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Israeli Security Service could monitor anyone crossing paths with Coronavirus patient

Israel’s public health services chief on Thursday defended the increased use of the Shin Bet security service in monitoring an ever-growing number of people.

Prof. Siegal Sadetzki, the head of the Public Health Services in the Ministry of Health, told the High Court of Justice the ministry was considering expanding “significantly” the use of the Shin Bet’s tracking capabilities.

The hearing was in response filed by attorney Shachar Ben Meir, the Association for Civil Rights in Israel, the Adalah Legal Center for Arab Minority Rights and the Union of Journalists in Israel arguing that the tracking of civilians carried out by the Shin Bet and the police violates the Basic Law on Human Dignity and Liberty.

Sadetzki said the proposed expansion would include the Shin Bet’s tracing of the so-called second circle of contacts, that is anyone who crossed the path of a confirmed COVID-19 patient.

“We are constantly weighing alternative technologies, but first there must be community immunity. As soon as we have that, we’ll be able to issue certificates to people who cannot be infected. We’ll request waivers for these individuals so that we don’t need to receive information about them,” she said.

Representing the state, Shosh Shmueli and Reuven Eidelman argued that the procedure is meant to save lives and that given the circumstances of the pandemic, “it’s difficult to say a patient will feel disrespected or humiliated by this information gathering and processing.”

“If the tools of the Shin Bet are first aid, until other means are found, that’s one thing,” said Supreme Court President Justice Esther Hayut. “As long as there’s no end in sight to this emergency situation and if we don’t search for alternatives, we have a problem. Also, the Shin Bet has additional jobs to do.”

Justice Noam Sohlberg, responding to the petitioners’ claims, said: “We’re told that the health system is collapsing; isn’t that a national security situation in which the law permits the Shin Bet’s capabilities to be utilized?” To which Deputy President Justice Hanan Melcer added, “The right to life trumps the right to privacy.”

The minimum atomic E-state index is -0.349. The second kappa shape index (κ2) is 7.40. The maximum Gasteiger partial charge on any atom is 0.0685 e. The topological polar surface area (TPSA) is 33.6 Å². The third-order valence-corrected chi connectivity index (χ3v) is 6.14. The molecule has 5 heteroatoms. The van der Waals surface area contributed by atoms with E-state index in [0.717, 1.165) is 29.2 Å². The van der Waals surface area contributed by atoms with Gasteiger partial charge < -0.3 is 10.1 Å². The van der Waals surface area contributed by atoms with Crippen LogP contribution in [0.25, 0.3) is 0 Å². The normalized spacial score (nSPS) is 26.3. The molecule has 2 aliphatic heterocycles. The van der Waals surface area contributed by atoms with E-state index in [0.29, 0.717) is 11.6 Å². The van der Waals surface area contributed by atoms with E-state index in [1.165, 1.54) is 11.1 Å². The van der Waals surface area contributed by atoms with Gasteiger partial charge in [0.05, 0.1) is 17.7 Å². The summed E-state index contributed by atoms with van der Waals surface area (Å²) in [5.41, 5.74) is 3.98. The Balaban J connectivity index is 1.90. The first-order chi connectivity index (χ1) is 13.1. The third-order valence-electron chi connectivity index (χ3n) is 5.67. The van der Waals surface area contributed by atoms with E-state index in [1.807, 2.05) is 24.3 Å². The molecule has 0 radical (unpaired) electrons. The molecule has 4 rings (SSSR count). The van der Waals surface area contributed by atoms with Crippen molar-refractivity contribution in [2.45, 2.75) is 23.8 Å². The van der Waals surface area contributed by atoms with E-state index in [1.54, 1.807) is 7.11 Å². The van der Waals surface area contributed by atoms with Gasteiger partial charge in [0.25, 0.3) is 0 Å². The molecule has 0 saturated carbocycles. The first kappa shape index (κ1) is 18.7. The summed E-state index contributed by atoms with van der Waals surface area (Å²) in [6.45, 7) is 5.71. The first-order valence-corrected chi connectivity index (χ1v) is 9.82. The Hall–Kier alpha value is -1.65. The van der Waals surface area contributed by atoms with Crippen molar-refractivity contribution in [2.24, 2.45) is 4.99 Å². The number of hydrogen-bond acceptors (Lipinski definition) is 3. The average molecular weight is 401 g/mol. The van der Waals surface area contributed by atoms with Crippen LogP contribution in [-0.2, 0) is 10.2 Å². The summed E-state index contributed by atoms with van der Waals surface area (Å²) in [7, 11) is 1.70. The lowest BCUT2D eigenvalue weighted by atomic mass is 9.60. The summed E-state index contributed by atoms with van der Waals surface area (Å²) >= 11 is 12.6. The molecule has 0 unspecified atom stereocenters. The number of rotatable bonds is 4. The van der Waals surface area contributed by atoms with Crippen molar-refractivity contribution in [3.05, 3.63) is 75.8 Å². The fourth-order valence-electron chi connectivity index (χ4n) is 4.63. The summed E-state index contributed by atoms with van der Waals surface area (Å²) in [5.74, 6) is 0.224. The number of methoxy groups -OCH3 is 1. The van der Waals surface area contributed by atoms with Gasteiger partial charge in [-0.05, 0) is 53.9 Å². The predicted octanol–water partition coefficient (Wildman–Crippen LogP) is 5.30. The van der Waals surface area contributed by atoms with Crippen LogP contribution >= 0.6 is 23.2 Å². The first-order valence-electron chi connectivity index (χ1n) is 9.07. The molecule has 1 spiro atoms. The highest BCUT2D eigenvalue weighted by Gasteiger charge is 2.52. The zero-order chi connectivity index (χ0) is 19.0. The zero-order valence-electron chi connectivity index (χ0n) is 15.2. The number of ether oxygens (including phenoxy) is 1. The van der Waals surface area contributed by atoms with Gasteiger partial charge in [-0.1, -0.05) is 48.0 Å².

Shmueli said, “We’re in an unprecedented situation. An emergency situation calls for emergency measures. The state does not take the right to privacy lightly, but the right to life is in the balance.” When Hayut asked her why Israel alone deployed its secret services to fight the pandemic, the lawyer for the state said: “Perhaps other states aren’t doing the right thing. Enormous numbers of deaths isn’t something we want to emulate.”

Shmueli said that so far some 4,600 COVID-19 patients have been placed in isolation due to the tracking carried out by the Shin Bet.

The state told the High Court Tuesday that it was considering assigning additional tasks to the Shin Bet in order to aid the Health Ministry while partially lifting the restrictions on freedom of movement.

Haaretz learned that the new task is the use of data already collected by the Shin Bet in order to divide the country into zones based on the incidence of COVID-19 with the aim of ending restrictions in low-risk areas.

In its response to the petitions, the state said the Health Ministry had examined the possibility of using private companies to track patients, but rejected the proposals as infringing on privacy. Defense Minister Naftali Bennett proposed cooperating with the controversial Israeli spyware firm NSO, but the state rejected these options as more damaging to privacy and less effective than the Shin Bet’s techniques.

The High Court session was broadcast live as part of a trial, drawing a peak audience of 6,000.

Original: Netael Bandel – HAARETZ